Most of us have our own doctor, dentist, and lawyer – so why not a farmer? Many locally owned farms offer fresh, organic fruits and vegetables, eggs from free roaming chickens and beef that has been raised on a green pasture instead of in a crowded, manure-filled feedlot.
According to Michael Pollan, author of the bestseller The Omnivore’s Dilemma, most Americans are only dimly aware that their food represents their most profound engagement with the natural world. “Health problems such as obesity, food poisoning (including mad cow disease), heart disease, and many others are connected to the way we grow our food,” says Pollan.
In generations past most people had a direct connection with the natural world and agriculture where their livelihoods depended on food and other goods produced from the land. As recent as 100 years ago, four-fifths of the world population lived in rural communities and were in some way dependent on agriculture for their living. Even in the 1970’s it is estimated that half of the world’s working population was still employed in agriculture. With industrialization, large numbers of people moved to cities and lost their connection with the land.
Now, most of us go to the market, see the word “Organic” and think the product probably tastes better, has no pesticides or chemical additives, and is therefore a healthier choice for us and our children. But, what’s the environmental impact of the food we buy, even organically grown food? Where did the food come from and how much energy was used to get it to your market? Trucking or flying food in from around the country and the world uses a lot of petroleum. Michael Pollan says that the food industry burns nearly a fifth of all petroleum consumed in the U.S. He calls Wal-Mart, Safeway and Trader Joe’s “Industrial Organic,” where most of its produce comes from a few huge suppliers…even as far away as New Zealand and China. The Washington Post reported that large farms account for only 7 percent of the total number of farms but they produce 60 percent of agricultural output.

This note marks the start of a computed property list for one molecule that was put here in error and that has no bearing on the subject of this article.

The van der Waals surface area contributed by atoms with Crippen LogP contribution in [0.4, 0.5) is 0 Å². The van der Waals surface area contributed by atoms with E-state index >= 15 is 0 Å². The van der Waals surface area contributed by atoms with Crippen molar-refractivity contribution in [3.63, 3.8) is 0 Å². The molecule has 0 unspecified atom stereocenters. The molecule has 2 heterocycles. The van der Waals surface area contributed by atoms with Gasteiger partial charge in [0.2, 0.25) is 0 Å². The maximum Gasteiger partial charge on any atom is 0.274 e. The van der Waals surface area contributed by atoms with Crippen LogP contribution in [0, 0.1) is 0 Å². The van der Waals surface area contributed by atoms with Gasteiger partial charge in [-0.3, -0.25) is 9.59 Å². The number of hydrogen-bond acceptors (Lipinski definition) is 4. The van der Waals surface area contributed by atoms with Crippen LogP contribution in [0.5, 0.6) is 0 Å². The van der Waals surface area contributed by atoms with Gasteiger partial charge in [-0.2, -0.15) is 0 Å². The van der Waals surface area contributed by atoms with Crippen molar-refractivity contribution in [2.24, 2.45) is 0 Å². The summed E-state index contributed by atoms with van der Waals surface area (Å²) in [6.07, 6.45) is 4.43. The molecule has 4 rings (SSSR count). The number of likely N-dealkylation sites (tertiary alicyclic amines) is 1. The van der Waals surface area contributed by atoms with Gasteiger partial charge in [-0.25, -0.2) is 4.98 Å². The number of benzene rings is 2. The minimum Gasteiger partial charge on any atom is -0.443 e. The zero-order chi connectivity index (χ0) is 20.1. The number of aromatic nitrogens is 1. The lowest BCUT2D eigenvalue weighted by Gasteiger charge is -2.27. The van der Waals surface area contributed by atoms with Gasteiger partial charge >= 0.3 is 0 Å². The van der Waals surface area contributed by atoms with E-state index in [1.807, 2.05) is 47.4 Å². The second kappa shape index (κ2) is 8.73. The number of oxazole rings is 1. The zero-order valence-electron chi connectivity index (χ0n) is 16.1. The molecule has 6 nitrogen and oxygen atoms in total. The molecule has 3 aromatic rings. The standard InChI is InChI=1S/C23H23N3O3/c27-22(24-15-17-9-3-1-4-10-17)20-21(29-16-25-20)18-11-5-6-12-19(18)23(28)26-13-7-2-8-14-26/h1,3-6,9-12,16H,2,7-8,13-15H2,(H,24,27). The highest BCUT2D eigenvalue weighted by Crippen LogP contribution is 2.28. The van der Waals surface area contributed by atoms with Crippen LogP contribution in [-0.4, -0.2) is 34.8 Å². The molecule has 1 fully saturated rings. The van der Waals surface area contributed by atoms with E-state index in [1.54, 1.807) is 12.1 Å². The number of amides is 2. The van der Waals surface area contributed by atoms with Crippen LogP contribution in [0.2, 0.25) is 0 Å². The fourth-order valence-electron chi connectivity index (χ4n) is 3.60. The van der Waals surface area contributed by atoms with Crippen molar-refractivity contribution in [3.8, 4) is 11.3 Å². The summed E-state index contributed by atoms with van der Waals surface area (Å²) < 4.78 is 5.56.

So, if you’re health-conscious as well as ecologically minded, you may want to venture out and find your farmer. According to Business Week, the local farmer is emerging as a new celebrity. Why not become part of this important movement? Go to the farmers’ market and talk to the farmers directly. Ask if they use pesticides or synthetic fertilizers. Most are an interesting, committed bunch of people. Or better yet, head directly to a farm near you.
Check out eatwellguide.com, an online directory of sustainably raised meat, poultry, dairy and eggs; eatwild.com, which lists local suppliers for grass-fed meat and dairy products; and heritagefoodsusa.com, which sells mail-order “traceable” products from small farms whose labels provide details about how they were produced.
Another way to connect with a farmer is to join a C.S.A. or “community supported agriculture” farm. The idea for CSAs was originally conceived in the 1920’s by Austrian philosopher Rudolf Steiner. Before the growing season, you buy shares in a farm, and during the season you, the “shareholder,” get a weekly box of fresh, seasonal vegetables, (sometimes eggs and meat), herbs and fruit at the peak of ripeness. They are selected by the farmer and either delivered to your door or collected from a drop-off point.
Pollan says that eating from the C.S.A. box “constitutes the very opposite of industrial eating, that sort of unconscious consumption based on our desire to eat whatever we want whenever we want it — tomatoes in January, strawberries in October — food that’s been cleaned, cut up, processed, cooked, everything but chewed and digested for us.”There are now more than 1500 CSAs in the U.S. To find a C.S.A. near you, go to localharvest.org or csacenter.org.
The challenge is that you have to learn to cook creatively with the rhythms of the seasons and not just with a shopping list. For example, in winter there might only be kale, Swiss chard or collard greens available. And what about that funny looking gnarly brown ball called celeriac? I’ve avoided it for years until I discovered it tastes really great in soup.Remember to eat local, eat seasonal and go “beyond organic.” It definitely takes effort, but the rewards can be tremendous. By actively supporting our dairies, farms and ranches, it will help retain the exceptional quality of life we have here in America.